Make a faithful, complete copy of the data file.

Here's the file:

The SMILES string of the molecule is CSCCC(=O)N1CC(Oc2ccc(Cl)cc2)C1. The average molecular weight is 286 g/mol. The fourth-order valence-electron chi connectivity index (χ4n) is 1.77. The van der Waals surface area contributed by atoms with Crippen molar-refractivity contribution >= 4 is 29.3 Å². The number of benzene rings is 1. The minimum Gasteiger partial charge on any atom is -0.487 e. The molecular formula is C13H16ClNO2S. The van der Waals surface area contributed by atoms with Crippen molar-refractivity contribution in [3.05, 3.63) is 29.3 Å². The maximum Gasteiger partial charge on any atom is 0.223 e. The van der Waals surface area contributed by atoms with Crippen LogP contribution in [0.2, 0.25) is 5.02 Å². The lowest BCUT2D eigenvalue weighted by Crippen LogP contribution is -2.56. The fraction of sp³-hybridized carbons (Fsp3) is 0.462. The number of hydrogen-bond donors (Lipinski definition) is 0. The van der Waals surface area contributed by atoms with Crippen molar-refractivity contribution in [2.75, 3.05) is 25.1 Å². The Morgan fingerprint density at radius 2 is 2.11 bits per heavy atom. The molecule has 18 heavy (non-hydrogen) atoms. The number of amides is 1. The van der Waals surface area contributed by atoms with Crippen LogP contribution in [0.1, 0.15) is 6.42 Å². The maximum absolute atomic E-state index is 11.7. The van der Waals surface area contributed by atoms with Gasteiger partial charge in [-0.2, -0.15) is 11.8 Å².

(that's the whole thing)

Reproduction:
The SMILES string of the molecule is CSCCC(=O)N1CC(Oc2ccc(Cl)cc2)C1. The average molecular weight is 286 g/mol. The fourth-order valence-electron chi connectivity index (χ4n) is 1.77. The van der Waals surface area contributed by atoms with Crippen molar-refractivity contribution >= 4 is 29.3 Å². The number of benzene rings is 1. The minimum Gasteiger partial charge on any atom is -0.487 e. The molecular formula is C13H16ClNO2S. The van der Waals surface area contributed by atoms with Crippen molar-refractivity contribution in [3.05, 3.63) is 29.3 Å². The maximum Gasteiger partial charge on any atom is 0.223 e. The van der Waals surface area contributed by atoms with Crippen LogP contribution in [0.2, 0.25) is 5.02 Å². The lowest BCUT2D eigenvalue weighted by Crippen LogP contribution is -2.56. The fraction of sp³-hybridized carbons (Fsp3) is 0.462. The number of hydrogen-bond donors (Lipinski definition) is 0. The van der Waals surface area contributed by atoms with Crippen molar-refractivity contribution in [2.75, 3.05) is 25.1 Å². The Morgan fingerprint density at radius 2 is 2.11 bits per heavy atom. The molecule has 18 heavy (non-hydrogen) atoms. The number of amides is 1. The van der Waals surface area contributed by atoms with Crippen LogP contribution in [0.1, 0.15) is 6.42 Å². The maximum absolute atomic E-state index is 11.7. The van der Waals surface area contributed by atoms with Gasteiger partial charge in [-0.2, -0.15) is 11.8 Å².